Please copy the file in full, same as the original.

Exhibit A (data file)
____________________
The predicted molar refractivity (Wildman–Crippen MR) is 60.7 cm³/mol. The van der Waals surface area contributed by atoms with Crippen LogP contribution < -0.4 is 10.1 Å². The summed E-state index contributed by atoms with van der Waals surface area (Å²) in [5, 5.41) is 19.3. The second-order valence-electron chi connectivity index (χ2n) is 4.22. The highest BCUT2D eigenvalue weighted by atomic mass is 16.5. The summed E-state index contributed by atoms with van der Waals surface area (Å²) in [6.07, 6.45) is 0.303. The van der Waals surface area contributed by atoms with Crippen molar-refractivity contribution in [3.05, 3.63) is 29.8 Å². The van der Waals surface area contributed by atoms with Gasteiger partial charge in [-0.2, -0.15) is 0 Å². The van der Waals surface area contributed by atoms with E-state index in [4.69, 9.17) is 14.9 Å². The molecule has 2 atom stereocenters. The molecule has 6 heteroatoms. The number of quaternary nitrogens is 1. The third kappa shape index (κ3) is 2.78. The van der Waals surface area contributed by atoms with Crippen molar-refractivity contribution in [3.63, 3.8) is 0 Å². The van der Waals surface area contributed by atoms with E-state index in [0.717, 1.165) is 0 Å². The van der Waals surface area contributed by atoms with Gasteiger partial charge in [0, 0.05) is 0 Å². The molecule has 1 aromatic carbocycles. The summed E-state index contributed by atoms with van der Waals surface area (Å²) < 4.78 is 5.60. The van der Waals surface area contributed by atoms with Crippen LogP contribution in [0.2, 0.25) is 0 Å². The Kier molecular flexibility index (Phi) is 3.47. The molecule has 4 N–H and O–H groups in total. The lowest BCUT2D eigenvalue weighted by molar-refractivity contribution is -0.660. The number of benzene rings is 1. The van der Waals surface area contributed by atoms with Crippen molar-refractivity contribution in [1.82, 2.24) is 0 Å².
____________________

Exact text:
The predicted molar refractivity (Wildman–Crippen MR) is 60.7 cm³/mol. The van der Waals surface area contributed by atoms with Crippen LogP contribution < -0.4 is 10.1 Å². The summed E-state index contributed by atoms with van der Waals surface area (Å²) in [5, 5.41) is 19.3. The second-order valence-electron chi connectivity index (χ2n) is 4.22. The highest BCUT2D eigenvalue weighted by atomic mass is 16.5. The summed E-state index contributed by atoms with van der Waals surface area (Å²) in [6.07, 6.45) is 0.303. The van der Waals surface area contributed by atoms with Crippen molar-refractivity contribution in [3.05, 3.63) is 29.8 Å². The van der Waals surface area contributed by atoms with Gasteiger partial charge in [-0.2, -0.15) is 0 Å². The van der Waals surface area contributed by atoms with E-state index in [4.69, 9.17) is 14.9 Å². The molecule has 2 atom stereocenters. The molecule has 6 heteroatoms. The number of quaternary nitrogens is 1. The third kappa shape index (κ3) is 2.78. The van der Waals surface area contributed by atoms with Crippen molar-refractivity contribution in [3.63, 3.8) is 0 Å². The van der Waals surface area contributed by atoms with E-state index in [0.717, 1.165) is 0 Å². The van der Waals surface area contributed by atoms with Gasteiger partial charge in [0, 0.05) is 0 Å². The molecule has 1 aromatic carbocycles. The summed E-state index contributed by atoms with van der Waals surface area (Å²) < 4.78 is 5.60. The van der Waals surface area contributed by atoms with Crippen LogP contribution in [0.2, 0.25) is 0 Å². The Kier molecular flexibility index (Phi) is 3.47. The molecule has 4 N–H and O–H groups in total. The lowest BCUT2D eigenvalue weighted by molar-refractivity contribution is -0.660. The number of benzene rings is 1. The van der Waals surface area contributed by atoms with Crippen molar-refractivity contribution in [1.82, 2.24) is 0 Å².